Do you remember that, before there was Edward Snowden and the NSA controversy, there was Sergey Aleynikov, a Russian computer programmer who was chased, charged and arrested by the FBI for supposedly stealing some of Goldman Sach’s proprietary computer code? The charge was that the code was supposedly so “vital” that, if in the wrong hands it could be used to manipulate the market in wrong ways. His job? A high-frequency trading programmer – and by the way, he is still dealing with the aftermath of his ordeal.
The dialogue surrounding high-frequency trading has now moved up to an even hotter level all these years later. Recently, those who attended the SIFMA (The Securities Industry and Financial Markets Association) conference couldn’t miss the buzz around a perfect storm of events. Unless you were on a deserted island, you already know that these events included the release of Michael Lewis’s Flash Boys: A Wall Street Revolt “fictionalized non-fiction” book about high frequency trading on Wall Street, the premise of his media tour that delivered the question “Is Wall Street Rigged”, and the coinciding statement from market structure expert and TABBGroup founder, Larry Tabb, that stated simply, “No, Michael Lewis, the US equities market is not rigged.” And we were off to the races!
All this dialogue served to form the base for divergent opinions surrounding the issues, particularly the regulatory concerns. In fact, since SIFMA, I have started writing (and updating) this blog at least a half dozen times, trying to keep up with the tsunami of op-eds and breaking news that have been released surrounding the related topics. (Hey, Mr. Lewis, your book sales must be incredible!) At this point, there may not be a thought leader in the industry worth his credentials that hasn’t chimed in on this storyline.
But cutting through the thick of all this – and I won’t even get into the pros and cons of the book itself which we save for the venerated New York Times Review of Books – I think maybe there is really only one singular takeaway really worth the addressing in all of the high-speed trading controversy.
As the Times’ James B. Stewart also surmised, all the attention, the news coverage, the subsequent industry dialogue on the importance of high-speed trading and its regulation, the real message here is that Flash Boys put high-speed trading in a place where it is getting renewed attention – regulatory and otherwise. It isn’t just a small vocal pack calling for further investigation and reforms, but a range of mission-critical organizations representing both the Street and consumers, looking harder at related issues, including transparency, fairness and trading data – all of which may ultimately affect some real change down the road hopefully without impeding innovation.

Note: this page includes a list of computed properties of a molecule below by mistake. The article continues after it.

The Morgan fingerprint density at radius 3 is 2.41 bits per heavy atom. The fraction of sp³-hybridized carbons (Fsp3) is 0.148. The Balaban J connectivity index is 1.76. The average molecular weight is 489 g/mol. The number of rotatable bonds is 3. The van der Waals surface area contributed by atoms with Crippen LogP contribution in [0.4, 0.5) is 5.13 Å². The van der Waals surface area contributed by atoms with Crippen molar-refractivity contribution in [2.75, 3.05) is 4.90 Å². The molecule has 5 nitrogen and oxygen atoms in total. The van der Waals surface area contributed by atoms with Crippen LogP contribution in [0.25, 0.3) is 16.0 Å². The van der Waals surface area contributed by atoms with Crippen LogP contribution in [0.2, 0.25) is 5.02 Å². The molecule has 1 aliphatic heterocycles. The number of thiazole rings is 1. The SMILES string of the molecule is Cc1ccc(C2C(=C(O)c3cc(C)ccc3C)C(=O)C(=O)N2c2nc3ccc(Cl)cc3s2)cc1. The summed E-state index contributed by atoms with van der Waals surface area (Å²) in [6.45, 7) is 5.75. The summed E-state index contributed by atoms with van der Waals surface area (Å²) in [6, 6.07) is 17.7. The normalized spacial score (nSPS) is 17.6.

For example, S.E.C. chairwoman, Mary Jo White, stated that her organization would increase its watchdog role into reviewing high-frequency trading practices. And with even more news this past week, New York attorney general, Eric T. Schneiderman, started his own investigation into the sale of trading data by exchanges and then went after six HFT firms with subpoenas to “information gather” on April 16. And there are others too numerous to mention who are reacting, too.
So whether or not you believe the market is truly “rigged”, I think many of us are heartened by the drive to greater transparency in the market, perhaps the lightening of so-named dark pools for instance, the cumulative effects of Dodd-Frank (see Walter Ferstand’s recent blog post), and the improvements we could lend to advancements within the high-speed trading community.
I do frown though, that it sometimes takes a best-selling book to kick a discussion into higher gear that should have stayed on the front burners all along – and since the Flash Crash almost exactly four years ago this coming week (May 6).
But whatever your opinions are with respect to high-speed trading and market structure, perhaps you could go ahead and download the Kindle version of Michael Lewis’s Flash Boys: A Wall Street Revolt for the daily commute or to read on May 6 if you have not already done so. If you don’t feel like reading, wait a bit – Sony has just optioned this for a movie release thinking it has another Moneyball (or Wolf of Wall Street) in the making. While a movie may be interesting, we see even better things coming from the attention the story brings.